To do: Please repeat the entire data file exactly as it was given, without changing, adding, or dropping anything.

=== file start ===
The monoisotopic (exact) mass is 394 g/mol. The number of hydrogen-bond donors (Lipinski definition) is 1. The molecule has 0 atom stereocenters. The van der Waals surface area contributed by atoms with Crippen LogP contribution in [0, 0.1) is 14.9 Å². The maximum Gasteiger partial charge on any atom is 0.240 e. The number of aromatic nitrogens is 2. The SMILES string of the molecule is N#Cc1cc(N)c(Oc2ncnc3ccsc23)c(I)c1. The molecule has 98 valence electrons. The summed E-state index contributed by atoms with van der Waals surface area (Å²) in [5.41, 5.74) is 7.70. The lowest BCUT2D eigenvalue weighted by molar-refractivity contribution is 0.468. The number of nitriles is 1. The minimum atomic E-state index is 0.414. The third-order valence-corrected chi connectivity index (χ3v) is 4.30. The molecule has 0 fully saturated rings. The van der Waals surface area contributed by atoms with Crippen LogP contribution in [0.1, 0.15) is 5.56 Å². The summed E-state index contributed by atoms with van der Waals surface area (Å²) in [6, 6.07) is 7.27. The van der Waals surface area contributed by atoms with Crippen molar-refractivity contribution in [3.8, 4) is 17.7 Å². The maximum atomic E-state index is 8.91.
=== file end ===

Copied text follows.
The monoisotopic (exact) mass is 394 g/mol. The number of hydrogen-bond donors (Lipinski definition) is 1. The molecule has 0 atom stereocenters. The van der Waals surface area contributed by atoms with Crippen LogP contribution in [0, 0.1) is 14.9 Å². The maximum Gasteiger partial charge on any atom is 0.240 e. The number of aromatic nitrogens is 2. The SMILES string of the molecule is N#Cc1cc(N)c(Oc2ncnc3ccsc23)c(I)c1. The molecule has 98 valence electrons. The summed E-state index contributed by atoms with van der Waals surface area (Å²) in [5.41, 5.74) is 7.70. The lowest BCUT2D eigenvalue weighted by molar-refractivity contribution is 0.468. The number of nitriles is 1. The minimum atomic E-state index is 0.414. The third-order valence-corrected chi connectivity index (χ3v) is 4.30. The molecule has 0 fully saturated rings. The van der Waals surface area contributed by atoms with Crippen LogP contribution in [0.1, 0.15) is 5.56 Å². The summed E-state index contributed by atoms with van der Waals surface area (Å²) in [6, 6.07) is 7.27. The van der Waals surface area contributed by atoms with Crippen molar-refractivity contribution in [3.8, 4) is 17.7 Å². The maximum atomic E-state index is 8.91.